Finally, back to Genesis 1; no grander chapter is found in the Book of Moses than the record of the creation of the world and life thereon. Genesis 1 has many layers and many secrets; however the poem clearly directs us to the most important part—the creation of mankind. It is mankind made in the image of God that is the focus of creation; it is mankind and the relationship God looks to have with mankind that provokes the song. Surely no stretch of the imagination is required to see the point! Surely we can say with some confidence that the poems of the first four chapters of Genesis capture the key message of each chapter. In committing the poems to memory, the Israelite could recall the content of the whole chapter.

Poems of the Book of Moses

The Song Line of Moses
1:27God’s purpose with manYesNoYesYes
2:23The bond of man & womanYesYesYesYes
3:14-19God’s plan of salvationYesYesYesYes
4:23-24Man’s vengeful natureYesYesYesYes
8:22God’s promise for the earthNoYesYesYes
9:6-7Man’s responsibilityYes v6YesYes v6Yes v6
9:13The rainbowNoNoNoYes
9:25-27The nationsYesYesYesYes
12:2-3God’s purpose re-establishedNoYes v1-3Yes v2-3Yes v3
14:19-20Abram blessedYesYesYesYes
15:01God’s commitment to AbrahamNoNoYesNo
16:11-12Promise of IshmaelYesYesYesYes
24:60Rebekah blessedYesYesYesYes
25:23Rebekah’s children foretoldYesYesYesYes
27:27-29Jacob blessedYesYesYesYes v28+
27:39-40Esau blessedYesYesYesYes
28:3-4Isaac blesses Jacob – regarding a wifeNoYesNoNo
35-11Declaration of God – be fruitfulNoNoNoYes
48:15-16Joseph blessedYesYesYesYes
48:20Ephraim and Manessah blessedYesNoYesYes
49:2-27The children of Jacob blessedYesYesYesYes
15:1-18Song of Moses – future kingdomYesYesYesYes
15:21Song of MiriamYesYesYesYes
20:2-17The Ten CommandmentsNoYesYes?
32:18The worship of the golden calfNoYesYesYes
10:03“I will be sanctified”NoYesYesYes
6:24-26Blessings on the nation – travellingYesYesYesYes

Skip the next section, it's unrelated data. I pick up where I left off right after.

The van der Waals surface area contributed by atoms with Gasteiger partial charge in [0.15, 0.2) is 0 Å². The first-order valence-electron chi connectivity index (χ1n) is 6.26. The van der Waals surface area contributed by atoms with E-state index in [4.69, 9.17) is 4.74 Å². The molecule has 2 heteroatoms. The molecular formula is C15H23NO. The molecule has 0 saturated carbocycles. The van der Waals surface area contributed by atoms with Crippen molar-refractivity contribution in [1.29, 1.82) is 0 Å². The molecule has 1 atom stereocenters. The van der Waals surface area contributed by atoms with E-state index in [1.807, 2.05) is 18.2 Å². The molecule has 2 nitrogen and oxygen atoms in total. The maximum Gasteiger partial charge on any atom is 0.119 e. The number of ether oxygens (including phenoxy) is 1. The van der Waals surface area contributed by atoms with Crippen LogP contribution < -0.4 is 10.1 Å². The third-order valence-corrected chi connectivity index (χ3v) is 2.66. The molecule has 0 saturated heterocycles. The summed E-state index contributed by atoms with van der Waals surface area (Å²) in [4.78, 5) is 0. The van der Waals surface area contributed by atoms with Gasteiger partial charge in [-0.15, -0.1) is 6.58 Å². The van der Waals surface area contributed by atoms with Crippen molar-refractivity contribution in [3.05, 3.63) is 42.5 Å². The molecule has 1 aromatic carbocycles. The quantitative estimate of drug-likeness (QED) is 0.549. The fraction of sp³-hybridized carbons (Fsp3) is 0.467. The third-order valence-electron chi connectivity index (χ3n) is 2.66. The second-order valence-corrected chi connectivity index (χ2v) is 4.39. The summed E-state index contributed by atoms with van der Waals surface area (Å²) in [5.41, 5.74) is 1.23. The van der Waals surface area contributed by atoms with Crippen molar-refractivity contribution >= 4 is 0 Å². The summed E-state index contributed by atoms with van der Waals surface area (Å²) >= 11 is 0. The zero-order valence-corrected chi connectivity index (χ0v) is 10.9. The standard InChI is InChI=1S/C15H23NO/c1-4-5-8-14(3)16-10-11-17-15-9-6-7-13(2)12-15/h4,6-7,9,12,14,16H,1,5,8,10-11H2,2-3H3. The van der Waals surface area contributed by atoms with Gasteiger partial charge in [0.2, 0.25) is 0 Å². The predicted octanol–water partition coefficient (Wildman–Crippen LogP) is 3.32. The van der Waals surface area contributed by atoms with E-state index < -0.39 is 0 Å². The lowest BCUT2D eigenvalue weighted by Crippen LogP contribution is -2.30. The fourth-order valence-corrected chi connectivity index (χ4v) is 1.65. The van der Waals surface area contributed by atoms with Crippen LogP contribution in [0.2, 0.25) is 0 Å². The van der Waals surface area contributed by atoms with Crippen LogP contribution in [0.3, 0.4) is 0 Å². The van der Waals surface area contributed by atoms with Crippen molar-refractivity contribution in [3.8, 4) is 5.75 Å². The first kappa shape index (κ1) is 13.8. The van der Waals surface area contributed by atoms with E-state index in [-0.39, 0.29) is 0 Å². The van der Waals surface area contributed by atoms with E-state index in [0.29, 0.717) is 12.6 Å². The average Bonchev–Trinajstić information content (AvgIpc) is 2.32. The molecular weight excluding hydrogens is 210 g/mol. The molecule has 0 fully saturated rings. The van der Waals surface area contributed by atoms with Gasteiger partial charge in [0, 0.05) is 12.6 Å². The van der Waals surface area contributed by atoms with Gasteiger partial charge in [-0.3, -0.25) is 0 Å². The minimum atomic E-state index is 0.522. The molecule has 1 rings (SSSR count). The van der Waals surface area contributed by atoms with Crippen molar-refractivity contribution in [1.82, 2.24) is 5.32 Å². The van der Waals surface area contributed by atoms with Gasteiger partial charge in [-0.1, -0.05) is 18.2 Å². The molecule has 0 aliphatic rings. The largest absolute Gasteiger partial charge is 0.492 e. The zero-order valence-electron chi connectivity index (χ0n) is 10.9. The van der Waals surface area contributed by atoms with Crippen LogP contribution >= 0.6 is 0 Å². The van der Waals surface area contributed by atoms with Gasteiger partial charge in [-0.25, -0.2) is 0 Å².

10:35-36Blessings as the Ark was movedNoYesYesYes
12:6-8Moses’s faithfulness celebratedNoYesYesYes
21:14-15The book of warsYesYesYesYes
21:17-18The song of the wellYesYesYesYes
21:27-30The destruction of MoabYesYesYesYes
23:7-10The words of BalaamYesYesYesYes
23:18-24The words of BalaamYesYesYesYes
24:3-9Balaam blesses IsraelYesYesYesYes
24:15-24Balaam’s prophecies of IsraelYesYesYesYes
7:10Vengence on those who hate GodNoYesNoNo
32:1-43God remonstrated with IsraelYesYesYesYes
33:2-29The Blessings on the tribes of IsraelYesYesYesYes
OSB = The Oxford Study Bible

see, as the poems are revealed, how consistent this structure is throughout the Book of Moses: notice, for example, how the book of Leviticus has only one poem. That poem reads, “Then Moses said unto Aaron, This is it that the LORD spake, saying, I will be sanctified in them that come nigh me, and before all the people I will be glorified. And Aaron held his peace” (Lev 10:3). This poem was spoken by God in the midst of tragedy as Aaron saw his two sons consumed by fire before his eyes, because they had offered “strange fire” to Yahweh. The poem captures the essence of Leviticus—“I will be sanctified”—only one poem in the whole book and this is it! So what is the ‘song line’ of Moses about? Well, if you were to cut out all the poems and join them together, you would have the gospel of the kingdom; the promise of the Messiah to come and the essential teachings necessary to look with confidence and faith to the kingdom of God to be established on the earth.

Note that in Genesis 12:2-3 the promises to Abraham are part of the poetic structure of the book. This writer claims to have no expertise in understanding Hebrew poetry nor is every single poem clearly related to the “things concerning the Kingdom of God and the name of the Lord Jesus Christ”. However, we feel sure that any fair-minded person would agree that there is a message for us in the poems. The Song Line of Moses diagram helps to focus on some of the key poems. Notice that there are four large poems that tie together the Book of Moses, maintaining the compositional strategy with some very significant prophetic detail. These are Genesis 49; Exodus 15; Numbers 23–24 and Deuteronomy 32–33. Although none of the translations support Genesis 5:29, some scholars consider the promise of Noah a poem. The ‘song line’ of Moses leads us through the wilderness of life to the kingdom of God.